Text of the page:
DOI: 10.1158/1538-7755.disp23-b109 ISSN: 1538-7755

Abstract B109: Guidelines from the PRIMED Consortium on the use of population descriptors in polygenic risk model development and application

Peter Kraft, Iain Konigsberg, Stephanie Gogarten
  • Oncology
  • Epidemiology


Whether and how to use descriptors such as race, ethnicity, and ancestry in genomic research and clinical risk models is an ongoing and evolving topic of debate, because how we refer to populations and individuals can have known and unforeseen consequences, including detrimental scientific, clinical, social, and ethical impacts. Clinical risk models incorporating polygenic risk scores (PRS) may perform differently for individuals from populations different from those used in training and validation; in particular, the correlation between polygenic predictions and predicted traits often decrease as a function of genetic distance between training and target samples. Thus, describing the populations used to develop risk models and the populations where they will be applied is essential to evaluate clinical validity and utility. Previous work has often used race, ethnicity or continental ancestry (inferred from self-report and/or genetic data) to describe training samples and target populations, but such labels run the risk of reinforcing biological determinist views of race and may not capture important aspects of the population that can affect polygenic model performance, such as region and socioeconomic status. Population descriptors may also be directly included in clinical risk models. The Polygenic RIsk MEthods in Diverse Populations (PRIMED) Consortium covened a multidisciplinary Population Descriptors Working Group to propose guidelines on conceptualizing, applying and communicating population descriptor information in the context of PRS development and application. These guidelines emphasize the importance of matching the chosen descriptors to the scientific and clinical goal; transparency; and engaging affected communities and subject matter experts to ensure that adequate considerations are given to ethical, legal, and social implications of their research and its communication. We present these guidelines and an accompanying data model designed to support transparency and flexibility.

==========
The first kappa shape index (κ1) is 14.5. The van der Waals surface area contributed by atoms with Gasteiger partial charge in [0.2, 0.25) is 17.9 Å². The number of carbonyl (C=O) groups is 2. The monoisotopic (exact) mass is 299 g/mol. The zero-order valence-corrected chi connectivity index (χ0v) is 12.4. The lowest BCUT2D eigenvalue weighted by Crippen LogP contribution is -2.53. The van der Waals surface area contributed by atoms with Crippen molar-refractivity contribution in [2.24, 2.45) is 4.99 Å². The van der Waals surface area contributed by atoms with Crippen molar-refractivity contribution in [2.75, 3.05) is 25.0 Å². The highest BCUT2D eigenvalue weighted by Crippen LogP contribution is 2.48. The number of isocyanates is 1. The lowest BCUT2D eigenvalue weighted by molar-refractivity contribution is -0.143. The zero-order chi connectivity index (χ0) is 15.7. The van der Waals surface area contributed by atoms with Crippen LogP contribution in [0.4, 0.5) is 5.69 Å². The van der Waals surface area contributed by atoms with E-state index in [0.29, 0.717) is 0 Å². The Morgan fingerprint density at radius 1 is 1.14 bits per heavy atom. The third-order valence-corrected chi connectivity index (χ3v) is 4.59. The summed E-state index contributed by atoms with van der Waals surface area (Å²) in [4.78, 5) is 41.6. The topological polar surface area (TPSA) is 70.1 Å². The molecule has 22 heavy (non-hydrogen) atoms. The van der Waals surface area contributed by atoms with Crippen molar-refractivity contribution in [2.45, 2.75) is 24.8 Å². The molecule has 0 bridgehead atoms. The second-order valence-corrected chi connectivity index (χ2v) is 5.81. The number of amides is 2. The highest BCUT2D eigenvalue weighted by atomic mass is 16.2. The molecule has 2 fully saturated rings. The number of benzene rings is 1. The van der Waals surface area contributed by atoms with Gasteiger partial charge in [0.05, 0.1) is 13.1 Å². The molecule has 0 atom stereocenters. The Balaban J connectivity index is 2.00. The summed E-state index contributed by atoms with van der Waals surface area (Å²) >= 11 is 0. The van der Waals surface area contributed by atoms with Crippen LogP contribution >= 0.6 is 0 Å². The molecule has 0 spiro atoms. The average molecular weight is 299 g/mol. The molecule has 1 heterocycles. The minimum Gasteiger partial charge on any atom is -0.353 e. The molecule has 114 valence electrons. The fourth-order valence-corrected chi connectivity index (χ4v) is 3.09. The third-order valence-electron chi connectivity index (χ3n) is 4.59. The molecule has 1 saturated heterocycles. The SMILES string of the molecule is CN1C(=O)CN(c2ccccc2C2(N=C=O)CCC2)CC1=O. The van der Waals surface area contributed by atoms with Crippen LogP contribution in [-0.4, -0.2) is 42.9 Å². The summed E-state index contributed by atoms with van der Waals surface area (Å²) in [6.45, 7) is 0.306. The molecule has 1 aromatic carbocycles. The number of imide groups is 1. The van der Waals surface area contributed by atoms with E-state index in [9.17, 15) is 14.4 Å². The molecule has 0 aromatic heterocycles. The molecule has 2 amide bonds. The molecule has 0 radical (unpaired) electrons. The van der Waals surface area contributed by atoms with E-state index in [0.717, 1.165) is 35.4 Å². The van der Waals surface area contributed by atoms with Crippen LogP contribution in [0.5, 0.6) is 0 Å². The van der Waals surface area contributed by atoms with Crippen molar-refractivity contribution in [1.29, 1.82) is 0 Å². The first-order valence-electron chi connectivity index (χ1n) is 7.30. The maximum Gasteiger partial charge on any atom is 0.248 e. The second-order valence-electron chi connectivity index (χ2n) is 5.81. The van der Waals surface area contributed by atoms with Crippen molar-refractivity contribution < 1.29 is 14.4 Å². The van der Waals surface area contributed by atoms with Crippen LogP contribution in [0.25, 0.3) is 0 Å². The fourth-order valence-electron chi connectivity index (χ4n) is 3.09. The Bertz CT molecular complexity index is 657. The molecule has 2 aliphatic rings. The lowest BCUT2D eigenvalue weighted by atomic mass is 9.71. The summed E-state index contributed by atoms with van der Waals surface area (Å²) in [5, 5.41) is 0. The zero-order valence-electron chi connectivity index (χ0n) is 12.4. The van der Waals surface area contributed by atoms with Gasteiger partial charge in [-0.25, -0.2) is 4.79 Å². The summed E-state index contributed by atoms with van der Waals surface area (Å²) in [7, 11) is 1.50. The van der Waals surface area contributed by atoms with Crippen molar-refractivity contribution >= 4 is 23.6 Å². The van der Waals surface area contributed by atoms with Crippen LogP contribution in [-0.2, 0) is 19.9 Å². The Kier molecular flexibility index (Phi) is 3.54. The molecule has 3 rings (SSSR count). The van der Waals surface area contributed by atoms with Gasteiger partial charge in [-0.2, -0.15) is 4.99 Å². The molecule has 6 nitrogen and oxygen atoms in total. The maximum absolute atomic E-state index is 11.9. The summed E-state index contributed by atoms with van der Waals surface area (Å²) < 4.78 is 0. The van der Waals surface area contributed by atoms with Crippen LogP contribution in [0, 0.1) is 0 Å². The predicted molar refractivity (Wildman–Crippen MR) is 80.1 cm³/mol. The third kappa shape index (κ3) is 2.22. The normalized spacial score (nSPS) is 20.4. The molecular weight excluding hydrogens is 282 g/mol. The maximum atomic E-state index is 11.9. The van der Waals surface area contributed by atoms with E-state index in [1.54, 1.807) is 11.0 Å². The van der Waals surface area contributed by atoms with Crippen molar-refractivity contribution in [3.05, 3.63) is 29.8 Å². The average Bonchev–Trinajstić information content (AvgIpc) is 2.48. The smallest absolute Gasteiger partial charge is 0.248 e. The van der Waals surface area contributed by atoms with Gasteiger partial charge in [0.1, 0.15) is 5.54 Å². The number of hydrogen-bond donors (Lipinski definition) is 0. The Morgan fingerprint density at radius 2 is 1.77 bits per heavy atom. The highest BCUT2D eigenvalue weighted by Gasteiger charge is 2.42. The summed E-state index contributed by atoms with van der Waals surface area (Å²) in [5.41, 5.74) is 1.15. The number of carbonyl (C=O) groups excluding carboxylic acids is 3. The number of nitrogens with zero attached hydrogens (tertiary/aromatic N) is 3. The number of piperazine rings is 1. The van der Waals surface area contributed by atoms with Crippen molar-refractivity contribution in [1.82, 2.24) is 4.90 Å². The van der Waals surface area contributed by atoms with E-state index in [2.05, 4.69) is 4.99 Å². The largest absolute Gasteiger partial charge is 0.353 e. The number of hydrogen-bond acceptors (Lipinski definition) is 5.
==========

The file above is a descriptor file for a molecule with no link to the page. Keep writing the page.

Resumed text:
Citation Format: Peter Kraft, Iain Konigsberg, Stephanie Gogarten. Guidelines from the PRIMED Consortium on the use of population descriptors in polygenic risk model development and application [abstract]. In: Proceedings of the 16th AACR Conference on the Science of Cancer Health Disparities in Racial/Ethnic Minorities and the Medically Underserved; 2023 Sep 29-Oct 2;Orlando, FL. Philadelphia (PA): AACR; Cancer Epidemiol Biomarkers Prev 2023;32(12 Suppl):Abstract nr B109.

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